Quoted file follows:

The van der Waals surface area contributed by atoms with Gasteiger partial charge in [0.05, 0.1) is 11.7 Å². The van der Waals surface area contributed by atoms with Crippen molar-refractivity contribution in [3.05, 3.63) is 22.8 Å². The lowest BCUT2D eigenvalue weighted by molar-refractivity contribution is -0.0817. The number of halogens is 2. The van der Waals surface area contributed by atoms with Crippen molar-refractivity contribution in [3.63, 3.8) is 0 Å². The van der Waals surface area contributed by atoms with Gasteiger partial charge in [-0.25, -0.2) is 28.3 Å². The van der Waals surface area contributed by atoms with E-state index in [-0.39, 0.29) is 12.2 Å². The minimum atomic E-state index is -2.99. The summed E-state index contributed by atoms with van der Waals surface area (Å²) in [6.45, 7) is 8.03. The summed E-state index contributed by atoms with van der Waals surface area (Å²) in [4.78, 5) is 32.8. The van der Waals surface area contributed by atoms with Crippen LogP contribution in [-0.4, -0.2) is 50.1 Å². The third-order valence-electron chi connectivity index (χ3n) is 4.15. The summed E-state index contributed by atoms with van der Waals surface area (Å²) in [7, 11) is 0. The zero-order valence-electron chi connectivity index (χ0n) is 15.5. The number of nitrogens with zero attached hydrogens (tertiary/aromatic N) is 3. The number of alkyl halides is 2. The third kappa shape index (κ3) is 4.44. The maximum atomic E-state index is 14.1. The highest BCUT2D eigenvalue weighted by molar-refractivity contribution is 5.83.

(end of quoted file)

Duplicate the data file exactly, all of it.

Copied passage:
The van der Waals surface area contributed by atoms with Gasteiger partial charge in [0.05, 0.1) is 11.7 Å². The van der Waals surface area contributed by atoms with Crippen molar-refractivity contribution in [3.05, 3.63) is 22.8 Å². The lowest BCUT2D eigenvalue weighted by molar-refractivity contribution is -0.0817. The number of halogens is 2. The van der Waals surface area contributed by atoms with Crippen molar-refractivity contribution in [3.63, 3.8) is 0 Å². The van der Waals surface area contributed by atoms with Gasteiger partial charge in [-0.25, -0.2) is 28.3 Å². The van der Waals surface area contributed by atoms with E-state index in [-0.39, 0.29) is 12.2 Å². The minimum atomic E-state index is -2.99. The summed E-state index contributed by atoms with van der Waals surface area (Å²) in [6.45, 7) is 8.03. The summed E-state index contributed by atoms with van der Waals surface area (Å²) in [4.78, 5) is 32.8. The van der Waals surface area contributed by atoms with Crippen LogP contribution in [-0.4, -0.2) is 50.1 Å². The third-order valence-electron chi connectivity index (χ3n) is 4.15. The summed E-state index contributed by atoms with van der Waals surface area (Å²) in [7, 11) is 0. The zero-order valence-electron chi connectivity index (χ0n) is 15.5. The number of nitrogens with zero attached hydrogens (tertiary/aromatic N) is 3. The number of alkyl halides is 2. The third kappa shape index (κ3) is 4.44. The maximum atomic E-state index is 14.1. The highest BCUT2D eigenvalue weighted by molar-refractivity contribution is 5.83.